- Earn a salary during the summer months. Bringing in a little extra cash during your studies is always a bonus, and MBA interns are typically paid a salary. Some MBA interns are paid very generously, depending on the company and industry they intern for. Aside from , sponsorships or savings, it’s one of the best ways to earn some extra income for your education.
The biggest question to ask yourself when deciding on the right MBA internship is: what can this opportunity offer YOU?
Don’t settle for an internship because it’s easy, or pays the most, or because the company name is a big deal. MBA students all have different goals, interests and backgrounds. Pick the internship that checks all of your boxes and will give you the working environment, knowledge, skills and experience you want.
If your dream is to work for a Fortune 500 company, there are plenty of choices for MBA interns. If you prefer to work in the non-profit sector, you may have to take the initiative and reach out to a company you’re interested in and ask about internship opportunities.
When you start your MBA program, start making a list of companies or sectors you might be interested in interning with, and get in touch with your program’s career center, which will have resources to help you decide what internship to pursue.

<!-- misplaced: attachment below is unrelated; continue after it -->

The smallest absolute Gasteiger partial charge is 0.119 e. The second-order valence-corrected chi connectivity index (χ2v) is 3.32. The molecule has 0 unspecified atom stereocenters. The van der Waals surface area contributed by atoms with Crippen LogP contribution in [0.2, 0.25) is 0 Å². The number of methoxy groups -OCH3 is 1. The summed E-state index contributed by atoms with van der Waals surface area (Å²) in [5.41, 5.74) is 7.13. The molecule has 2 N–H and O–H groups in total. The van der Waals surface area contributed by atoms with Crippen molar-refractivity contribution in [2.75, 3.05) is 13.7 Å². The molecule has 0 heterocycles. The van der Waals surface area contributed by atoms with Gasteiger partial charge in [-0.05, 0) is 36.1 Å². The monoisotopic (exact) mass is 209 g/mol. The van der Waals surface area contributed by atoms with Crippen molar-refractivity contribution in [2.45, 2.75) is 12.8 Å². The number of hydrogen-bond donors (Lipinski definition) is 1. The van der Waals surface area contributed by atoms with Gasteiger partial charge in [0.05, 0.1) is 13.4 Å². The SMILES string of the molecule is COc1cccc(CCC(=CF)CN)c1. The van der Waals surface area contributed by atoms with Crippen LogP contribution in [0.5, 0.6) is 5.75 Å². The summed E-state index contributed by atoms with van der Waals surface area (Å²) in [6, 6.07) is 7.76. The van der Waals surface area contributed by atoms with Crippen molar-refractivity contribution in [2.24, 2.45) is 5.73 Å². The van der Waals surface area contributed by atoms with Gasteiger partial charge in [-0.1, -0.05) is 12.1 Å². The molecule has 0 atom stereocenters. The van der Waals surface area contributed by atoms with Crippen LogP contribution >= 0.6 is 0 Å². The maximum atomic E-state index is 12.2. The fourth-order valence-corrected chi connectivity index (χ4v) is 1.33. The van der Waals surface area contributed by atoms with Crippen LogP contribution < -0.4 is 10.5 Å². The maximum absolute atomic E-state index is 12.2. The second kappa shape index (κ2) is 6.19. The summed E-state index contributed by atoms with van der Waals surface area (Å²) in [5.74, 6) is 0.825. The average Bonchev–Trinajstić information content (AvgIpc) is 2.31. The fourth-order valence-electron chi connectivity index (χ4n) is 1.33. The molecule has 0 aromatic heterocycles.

When to start applying to MBA internships
It’s best to start searching for MBA internship opportunities as soon as your program begins.
Some students even start looking as soon as they’re accepted, since there are pre-MBA internship programs, too, which we’ll explore more later.
Many companies don’t start recruiting or looking for MBA interns until January or February, but since it can take some time to decide which internship is right for you and getting your MBA resume, cover letter and other documents ready, it’s better to start early.
To apply to most MBA internships, you’ll need to complete an application. Most often, this includes submitting your resume and cover letter, and then attending a job interview. This process will be familiar as it’s similar to your MBA application and MBA interview. You can and should prepare for your internship interview and application, since competition can be high, especially at the biggest companies.
How to choose the best MBA internship
As we’ve said, the best way to choose an MBA internship is to pick the one that offers you what you want. Do your research into the industries you’re most interested in, from the types of jobs you can pursue, to specific companies, salary, work-life balance and so on.